Perceptual cues used to reproduce an inspired lung volume.
The perceptual cues used to reproduce a specific lung volume were studied in five healthy males. Performance was examined under three conditions that were designed progressively to remove the reliability of cues that a subject might use to duplicate a specific lung volume. As judged by the mean errors (disregarding the sign of the error) and constant errors (including the sign of the error), there were no significant differences in the accuracy with which subjects reproduced a standard volume, even when they were required to perform the reproductions at various inspiratory rates and starting volumes. The best performance was in the final experimental session in which the mean error for the group, all conditions combined, was 133 ml. There was a difference between conditions on the just-noticeable differences (a measure of variability including the sign of the error); subject performance was significantly more variable when the inspiratory flow rate was altered. The group mean error for the final session for just-noticeable differences was 93.3 ml. Our results indicate that a specific lung volume can be achieved using cues other than those associated with the movement made to attain that lung volume. The specific afferents that provided these cues are not known, but we propose that they uniquely signal static position.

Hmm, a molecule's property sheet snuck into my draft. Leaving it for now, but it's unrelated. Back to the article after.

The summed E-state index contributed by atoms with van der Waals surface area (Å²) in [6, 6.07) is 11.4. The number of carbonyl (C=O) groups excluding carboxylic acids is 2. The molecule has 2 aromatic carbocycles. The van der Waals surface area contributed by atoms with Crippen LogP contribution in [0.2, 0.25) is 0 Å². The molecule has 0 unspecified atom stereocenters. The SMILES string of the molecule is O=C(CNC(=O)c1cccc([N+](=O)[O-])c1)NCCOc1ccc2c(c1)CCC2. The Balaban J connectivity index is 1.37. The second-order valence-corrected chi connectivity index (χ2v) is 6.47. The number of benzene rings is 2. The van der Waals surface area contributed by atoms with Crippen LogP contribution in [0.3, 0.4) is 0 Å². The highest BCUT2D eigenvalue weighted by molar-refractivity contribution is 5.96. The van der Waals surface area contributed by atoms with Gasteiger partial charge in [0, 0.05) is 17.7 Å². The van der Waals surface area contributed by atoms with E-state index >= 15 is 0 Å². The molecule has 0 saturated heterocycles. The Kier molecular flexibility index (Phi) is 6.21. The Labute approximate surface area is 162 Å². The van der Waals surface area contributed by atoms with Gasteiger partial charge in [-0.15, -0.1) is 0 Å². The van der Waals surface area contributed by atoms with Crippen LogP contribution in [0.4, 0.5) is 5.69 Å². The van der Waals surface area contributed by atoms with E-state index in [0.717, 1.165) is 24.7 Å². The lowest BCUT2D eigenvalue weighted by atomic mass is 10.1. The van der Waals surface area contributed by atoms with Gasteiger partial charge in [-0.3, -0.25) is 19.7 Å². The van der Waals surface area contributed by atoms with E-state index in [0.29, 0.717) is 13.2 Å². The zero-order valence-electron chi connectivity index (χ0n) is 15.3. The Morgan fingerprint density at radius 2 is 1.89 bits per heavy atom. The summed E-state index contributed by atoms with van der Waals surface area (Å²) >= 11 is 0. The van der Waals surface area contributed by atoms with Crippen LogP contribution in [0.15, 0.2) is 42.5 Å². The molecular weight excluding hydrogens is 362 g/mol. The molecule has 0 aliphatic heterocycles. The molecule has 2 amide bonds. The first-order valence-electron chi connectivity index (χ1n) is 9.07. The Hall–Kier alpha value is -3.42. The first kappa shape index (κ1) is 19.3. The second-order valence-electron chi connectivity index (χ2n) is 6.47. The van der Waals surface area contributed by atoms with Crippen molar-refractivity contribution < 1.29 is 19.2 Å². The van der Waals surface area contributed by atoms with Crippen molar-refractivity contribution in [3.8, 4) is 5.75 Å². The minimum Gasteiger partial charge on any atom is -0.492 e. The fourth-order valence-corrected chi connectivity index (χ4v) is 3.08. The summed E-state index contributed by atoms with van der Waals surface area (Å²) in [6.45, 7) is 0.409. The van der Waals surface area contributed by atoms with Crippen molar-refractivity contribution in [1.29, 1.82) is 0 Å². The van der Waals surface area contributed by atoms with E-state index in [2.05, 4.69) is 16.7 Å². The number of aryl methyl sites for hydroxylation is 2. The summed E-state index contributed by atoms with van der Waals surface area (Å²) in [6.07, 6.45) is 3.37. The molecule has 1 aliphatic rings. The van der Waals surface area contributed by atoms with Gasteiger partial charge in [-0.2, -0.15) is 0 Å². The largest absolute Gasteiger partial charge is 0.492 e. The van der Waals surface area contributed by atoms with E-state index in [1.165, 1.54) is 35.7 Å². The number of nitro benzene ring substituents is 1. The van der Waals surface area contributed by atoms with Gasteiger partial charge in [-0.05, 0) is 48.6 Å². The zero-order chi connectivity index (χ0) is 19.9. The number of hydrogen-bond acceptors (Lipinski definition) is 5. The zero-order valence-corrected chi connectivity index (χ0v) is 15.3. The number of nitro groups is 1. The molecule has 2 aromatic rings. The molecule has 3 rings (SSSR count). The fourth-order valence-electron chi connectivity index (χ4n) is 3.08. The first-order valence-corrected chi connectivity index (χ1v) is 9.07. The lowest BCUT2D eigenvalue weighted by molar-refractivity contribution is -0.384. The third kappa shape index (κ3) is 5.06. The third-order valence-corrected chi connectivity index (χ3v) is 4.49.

Plassman, BL; Lansing, RW
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